For purposes of data analysis, I’d keep two separate counts: people who officially died of coronavirus, and people who just plain died. As we see in NYC, total excess deaths over the previous month have been about 1.6 times the number officially attributed to coronavirus.

This kind of analysis could be performed by amateur outsiders using public records, such as newspaper obituaries and the like. For example, sabermetrician baseball analysts: You got anything else to analyze at the moment?

Update: How about you Wall Street quants? For example, consider how valuable it would be to figure out the relative risk of infection of flight attendants, since their numbers could serve as a proxy for being a paying passenger on an airline. If flight attendants are surprisingly less infected than you would expect, then airline stocks should go up as the rest of the world figures out that flying isn’t as dangerous as they might have assumed.

There is money to be made by figuring out the relative risks of different economic activities.

 
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  1. Well, a death record is a public record, so anyone should be able to get it. Once you have the name and city, identifying the person gets pretty easy.

    This is the kind of work sociologists should be doing rather than researching trannies, etc.

    • Replies: @Jus' sayin'...
    I agree completely but can't press the Agree Button for some reason.
    , @Gordo

    Well, a death record is a public record, so anyone should be able to get it. Once you have the name and city, identifying the person gets pretty easy.

    This is the kind of work sociologists should be doing rather than researching trannies, etc.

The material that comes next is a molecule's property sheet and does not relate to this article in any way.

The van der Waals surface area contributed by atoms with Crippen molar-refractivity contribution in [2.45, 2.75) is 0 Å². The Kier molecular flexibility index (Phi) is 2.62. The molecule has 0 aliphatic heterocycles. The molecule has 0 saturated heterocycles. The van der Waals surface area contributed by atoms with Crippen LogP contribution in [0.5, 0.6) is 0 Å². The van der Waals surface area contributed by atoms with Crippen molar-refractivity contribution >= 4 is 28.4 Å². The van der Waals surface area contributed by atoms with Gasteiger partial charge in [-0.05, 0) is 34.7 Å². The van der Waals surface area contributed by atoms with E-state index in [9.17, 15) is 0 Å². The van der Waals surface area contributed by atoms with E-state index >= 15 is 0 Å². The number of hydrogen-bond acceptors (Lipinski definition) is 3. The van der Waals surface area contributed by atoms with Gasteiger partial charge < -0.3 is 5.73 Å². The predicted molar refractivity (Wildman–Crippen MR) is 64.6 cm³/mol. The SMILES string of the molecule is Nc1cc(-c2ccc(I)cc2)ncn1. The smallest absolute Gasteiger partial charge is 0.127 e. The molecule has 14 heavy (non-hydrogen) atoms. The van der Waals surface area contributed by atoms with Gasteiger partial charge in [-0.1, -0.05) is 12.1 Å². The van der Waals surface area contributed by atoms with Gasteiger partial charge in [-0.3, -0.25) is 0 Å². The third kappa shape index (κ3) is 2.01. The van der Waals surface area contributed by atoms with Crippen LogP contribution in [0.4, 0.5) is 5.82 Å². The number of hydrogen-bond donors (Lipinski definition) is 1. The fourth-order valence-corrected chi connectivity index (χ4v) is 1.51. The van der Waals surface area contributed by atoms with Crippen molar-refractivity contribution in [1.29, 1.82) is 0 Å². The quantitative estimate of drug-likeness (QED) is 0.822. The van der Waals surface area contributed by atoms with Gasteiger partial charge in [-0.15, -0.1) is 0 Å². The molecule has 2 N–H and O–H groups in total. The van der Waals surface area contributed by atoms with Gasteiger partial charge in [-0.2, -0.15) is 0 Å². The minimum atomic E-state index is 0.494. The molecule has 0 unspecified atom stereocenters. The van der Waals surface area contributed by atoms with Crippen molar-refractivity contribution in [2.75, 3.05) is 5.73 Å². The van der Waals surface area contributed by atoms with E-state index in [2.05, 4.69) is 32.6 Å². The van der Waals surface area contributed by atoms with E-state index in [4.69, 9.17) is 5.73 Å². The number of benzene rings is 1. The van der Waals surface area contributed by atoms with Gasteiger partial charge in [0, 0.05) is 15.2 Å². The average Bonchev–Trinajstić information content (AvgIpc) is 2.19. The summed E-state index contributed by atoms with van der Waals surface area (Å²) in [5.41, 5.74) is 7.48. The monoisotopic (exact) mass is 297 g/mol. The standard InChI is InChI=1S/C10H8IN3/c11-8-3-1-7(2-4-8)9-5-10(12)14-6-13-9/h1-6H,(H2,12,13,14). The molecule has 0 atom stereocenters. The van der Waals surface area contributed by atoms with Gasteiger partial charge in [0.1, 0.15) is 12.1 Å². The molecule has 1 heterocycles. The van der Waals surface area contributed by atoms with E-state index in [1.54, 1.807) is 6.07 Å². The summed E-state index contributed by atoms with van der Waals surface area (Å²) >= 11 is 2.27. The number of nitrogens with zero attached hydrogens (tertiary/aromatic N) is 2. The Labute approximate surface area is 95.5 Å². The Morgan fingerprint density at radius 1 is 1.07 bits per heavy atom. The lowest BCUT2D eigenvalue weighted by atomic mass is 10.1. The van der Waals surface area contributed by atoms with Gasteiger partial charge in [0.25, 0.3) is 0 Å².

Indeed. Many years ago sociologists did good and valuable work.

    Nowadays they are considered oxygen thieves at best.
  2. Don’t stop at occupation. Add age, sex, race.

    • Replies: @Steve Sailer
    Right.
  3. @B36
    Don't stop at occupation. Add age, sex, race.

    Right.

  4. Anonymous[291] • Disclaimer says:

    GOVERNORS WHO KNOW THE DIFFERENCE BETWEEN DROPLET TRANSMISSION AND AIRBORNE TRANSMISSION CAN OPEN BUSINESSES ASAP

    Movie theaters and theaters of all types can be opened NOW with 1/ social distancing 2/ masks required 3/ disinfection of armrests before each show 4/ people with cough symptoms banned from entry. (15 min Abbot Labs nasal swab test booth outside the building is doable for permission to enter)

    “Quiet audience” rules might be tried. Also probably need a clapping substitute. Some sort of safe no-hands non-verbal way to applaud like foot stomping.

    Concert halls same rules as theater but only if the music is classical or not sing along type. Music with everyone screaming the lyrics etc must be outdoor only.

    Also traditional turnstyles are a deal breaker obviously (fuck yeah they’re still using them in the subways!).

    Also we need mass retrofitting automatic restroom doors so door handle transmission is not an issue.